THE BOOK OF LISTS: The 10 Worst Jobs in Advertising
campaignlive.co.uk, Tuesday, 17 December 2002 12:00AM
1. SEAN ORR, IPG
There are some dirty jobs in advertising, then there's the task of being the chief financial officer at Interpublic Group. In 2002, mounting debt and the discovery of some $181 million of accounting errors in McCann-Erickson's European operations combined to make this a year from hell for Sean Orr.
2. RANDY WEISENBERGER, OMNICOM
Corporate accounting scandals have been flavour of the year in the US and Omnicom did its bit for the advertising sector. An article in the Wall Street Journal, alleging Omnicom had misleadingly reported growth in organic revenue, sent stock plummeting. Weisenberger, Omnicom's chief financial officer, was the man in the firing line but, happily, healthy profits across the year kept guns lowered.
3. CAROLINE MCDEVITT, BARB
It's not as though the launch of a new TV audience measurement panel leapt upon Barb out of the blue, so quite why the new panel turned out to be such an embarrassing cock-up is hard to fathom. Confidence in the trading currency was shaken to the core and McDevitt was the woman with head between crap and fan.
4. CHRIS THOMAS, LOWE
Those of a superstitious bent might blame the Curse of Campaign (Lowe won Campaign's Agency of the Year in 2001) but Chris Thomas will have had to take a rather more practical view of what has been a disastrous year for his agency. Heineken, Vauxhall's Corsa and Astra, Burger King, Orange - losses have neared £100 million. A classic annus horribilis for Thomas.
5. SPIN DOCTOR FOR IPA BELLWETHER REPORT
As the industry took the knocks of redundancy, pay freezes, cut-backs and the general gloom of recession, the IPA tried to put a positive spin on the findings of its regular Bellwether report on the industry's economic outlook. Sifting the effluent for a few nuggets of good news must have been a thankless task.
6. THE PERSON WHO ORGANISES AWARDS ENTRIES at any agency after the great Belford and Roberts doctoring scandal
The furore over the doctored ads for COI Communications and The Observer supplied to the Campaign Press Awards by Paul Belford and Nigel Roberts (then at Ogilvy & Mather) prompted many agencies to tighten their system for verifying awards entries. Verifying entries is now a thankless, though vital, task.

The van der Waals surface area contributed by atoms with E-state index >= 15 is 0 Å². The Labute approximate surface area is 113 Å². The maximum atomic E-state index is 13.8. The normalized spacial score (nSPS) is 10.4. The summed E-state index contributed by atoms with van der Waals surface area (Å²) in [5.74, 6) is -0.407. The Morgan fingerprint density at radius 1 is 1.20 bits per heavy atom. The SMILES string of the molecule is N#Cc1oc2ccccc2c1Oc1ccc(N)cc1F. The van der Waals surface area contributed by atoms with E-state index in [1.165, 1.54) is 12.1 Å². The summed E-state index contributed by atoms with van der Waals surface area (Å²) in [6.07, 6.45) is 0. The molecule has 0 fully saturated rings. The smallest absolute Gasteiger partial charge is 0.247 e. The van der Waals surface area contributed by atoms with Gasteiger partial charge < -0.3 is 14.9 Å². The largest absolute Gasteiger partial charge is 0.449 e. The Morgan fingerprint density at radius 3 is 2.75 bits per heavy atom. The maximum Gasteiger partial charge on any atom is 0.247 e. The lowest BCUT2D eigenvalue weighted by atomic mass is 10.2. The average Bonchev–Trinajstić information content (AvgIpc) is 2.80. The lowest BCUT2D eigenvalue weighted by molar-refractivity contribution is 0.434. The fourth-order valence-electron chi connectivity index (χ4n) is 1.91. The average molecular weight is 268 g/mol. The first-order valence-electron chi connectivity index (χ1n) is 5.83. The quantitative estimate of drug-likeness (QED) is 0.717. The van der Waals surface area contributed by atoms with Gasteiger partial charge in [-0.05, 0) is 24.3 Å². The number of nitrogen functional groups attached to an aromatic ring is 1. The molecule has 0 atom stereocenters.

7. ANYONE INVOLVED IN THE SONY MEDIA PITCH
One of the longest, most painful pitches in the history of long and painful media pitches. The eight-month long saga tied MindShare, OMD and Zenith in knots as Sony tried to decide what exactly it was looking for. In the event, OMD claimed the £200 million media prize. But since OMD already had the Sony electronics business, the only real change in the UK was the shift of the music and entertainment account out of Zenith. Still, the media auditors did well out of it all.
8. GARRY LACE'S TAILOR
No ... not what you're thinking. Cutting a jacket that can hold the well-stuffed wallet of the newly appointed (and extremely highly paid, if rumours are to be believed) chief executive of Grey without allowing any unsightly bulges is a challenge for even the most skilled atelier.
9. ANYONE WHO EVER WORKED ON ITV DIGITAL
The most shameful saga in the industry this year has to be the shabby demise of ITV Digital in May. Carlton and Granada ploughed more than £1 billion into this digital fiasco. A succession of mistakes, culminating in buying Football League rights for four times their real value, turned the venture into a shambles for all concerned. Indeed, the only good thing about it were the ads (but have you ever heard the one about polishing and turds?).
10. ANY AGENCY HR PERSONNEL
For the second year running, the ad agency HR department was an industrious but depressing place to be. As redundancies kept on coming, HR teams were, sadly, the busiest departments in adland.
This article was first published on campaignlive.co.uk
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